Director: Jeff Nichols Screenwriter: Jeff Nichols Cast: Jodie Comer, Austin Butler, Tom Hardy, Michael Shannon, Mike Faist, Norman Reedus Distributor: Focus Features Running Time: 116 min. MPAA: R

Jeff Nichols’s film about motorcycle gangs doesn’t so much adapt from Danny Lyon’s non-fiction book as much as it embodies that hunt for something within the fumes of exhaust, masculinity, and beer. As relayed through the framing device of biker wife Kathy (Jodie Comer) speaking with a depiction of Lyon (Mike Faist), there was a level of comfort and community that was almost unspoken between the gang and their family. The many snapped photos perhaps reveal more than the interviews, as do this film’s many scenes of characters just hanging out from the 1960s to 1970s.

In her midwest accent, Kathy speaks of her hooking up with the Vandals of Chicago more of a ride offered that was too enticing not to accept and too scary to get off. She speaks of how drawn she was to the cool Benny (Austin Butler), quietly hounding her and loudly riding his motorcycle through red lights. She talks about the Vandals leader Johnny (Tom Hardy) with his obsession and emulation of what it means to run a biker gang. He favors the lifestyle of drinking with the boys, torching down establishments, and getting into fights. Of course, he’ll preference those fights with a certain professionalism, clarifying “fists or knives” before choosing a venue.

The film jumps from scene to scene as it fully defines every member of the gang, sometimes being documented by Lyon with interviews. The journalist draws his microphone on the older biker, Zipko (Michael Shannon), getting his perspective on the world and his definition of the label “Pinko.” Characters like Cal (Boyd Holbrook) and Brucie (Damon Herriman) stay loyal to the gang, but find themselves quietly questioning the directions it may be headed towards. And then there are members who just seem to mosey down their path, as with the visiting Funny Sonny (Norman Reedus), hailing from California. Just when it feels like we’re getting to know these folks, the gang scene takes a violent turn and the halcyon days of riding, drinking, and brawling become hazy dreams.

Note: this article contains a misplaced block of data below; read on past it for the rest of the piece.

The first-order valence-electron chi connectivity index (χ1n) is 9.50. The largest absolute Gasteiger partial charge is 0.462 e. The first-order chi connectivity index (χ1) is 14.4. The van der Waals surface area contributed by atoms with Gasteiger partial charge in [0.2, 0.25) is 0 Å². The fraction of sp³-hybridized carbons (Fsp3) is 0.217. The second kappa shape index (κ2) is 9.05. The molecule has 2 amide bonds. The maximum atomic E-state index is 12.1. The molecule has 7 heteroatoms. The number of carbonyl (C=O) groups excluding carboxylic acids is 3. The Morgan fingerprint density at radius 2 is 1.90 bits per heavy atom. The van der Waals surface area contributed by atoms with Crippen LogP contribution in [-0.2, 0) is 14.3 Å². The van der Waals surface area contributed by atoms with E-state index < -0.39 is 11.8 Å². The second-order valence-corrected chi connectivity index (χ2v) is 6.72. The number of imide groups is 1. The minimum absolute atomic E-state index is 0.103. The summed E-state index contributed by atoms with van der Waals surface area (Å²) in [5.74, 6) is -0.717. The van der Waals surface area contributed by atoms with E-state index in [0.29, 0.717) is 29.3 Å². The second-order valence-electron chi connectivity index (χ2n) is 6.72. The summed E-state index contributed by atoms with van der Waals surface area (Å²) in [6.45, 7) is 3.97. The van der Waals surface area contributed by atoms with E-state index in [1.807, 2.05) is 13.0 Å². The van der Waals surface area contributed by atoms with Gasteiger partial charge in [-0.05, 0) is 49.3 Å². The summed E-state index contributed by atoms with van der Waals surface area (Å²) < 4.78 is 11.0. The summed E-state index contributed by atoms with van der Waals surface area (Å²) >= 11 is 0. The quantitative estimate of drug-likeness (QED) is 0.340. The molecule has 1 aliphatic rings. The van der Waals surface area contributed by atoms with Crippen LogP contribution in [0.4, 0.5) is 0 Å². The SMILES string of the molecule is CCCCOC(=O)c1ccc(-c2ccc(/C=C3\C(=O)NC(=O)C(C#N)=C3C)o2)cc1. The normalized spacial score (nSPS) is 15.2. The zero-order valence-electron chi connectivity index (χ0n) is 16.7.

Nichols plays his film more in the style of a Richard Linklater production, giving enough room to hang out with the characters. Most of the actions of the Vandals comes down to a sense of place and power, the two almost arriving inexplicably at times. During a biker rally, Johnny meets with a rival gang and starts a dialogue. Benny, however, gets the ice broken by immediately starting a fight with the other gang. There isn’t so much a language for these skirmishes as there is a vibe for toughness. Johnny accepts a fight from one of his members about expanding their gang into Wisconsin territory. Although Johnny wins the fight, he still accepts the terms, showcasing how loose the rules can be within this gang.

It’s only when the aspiring cyclist Corky (Karl Glusman) enters the scene that the gang starts taking a turn for the worse. New members start joining and forming a nastier vision of motorcycle gangs, based more on the grit of slashing throats more literally than threateningly. It’s only when that reality sets in that the defenses are dropped, where there’s little future in a gang that favors rapes at parties and executions for ascension in the ranks. The dust threatens to consume those who remain for the fast lifestyle, making the inevitable descension of Benny and Johnny as a bitter resolve for what the world has become.

The Bikeriders is uniquely interested more in the power of biker gangs than nuts and bolts of what lies under the hood. That’s for the best, considering how engrossing the film becomes for its collection of noteworthy scenes and performances. At some point, the film stops becoming a dissection of the biker lifestyle and becomes more of a contemplation of such a group’s aesthetic and free-flowing philosophy. It’s a collective of men who felt something compelling when they heard the engines roar as they gripped the handlebars. Rather than fully define that longing for masculine power and motorcycle obsession, this film takes that sensation and rides with it, appreciating all the marvelous moments along the way.

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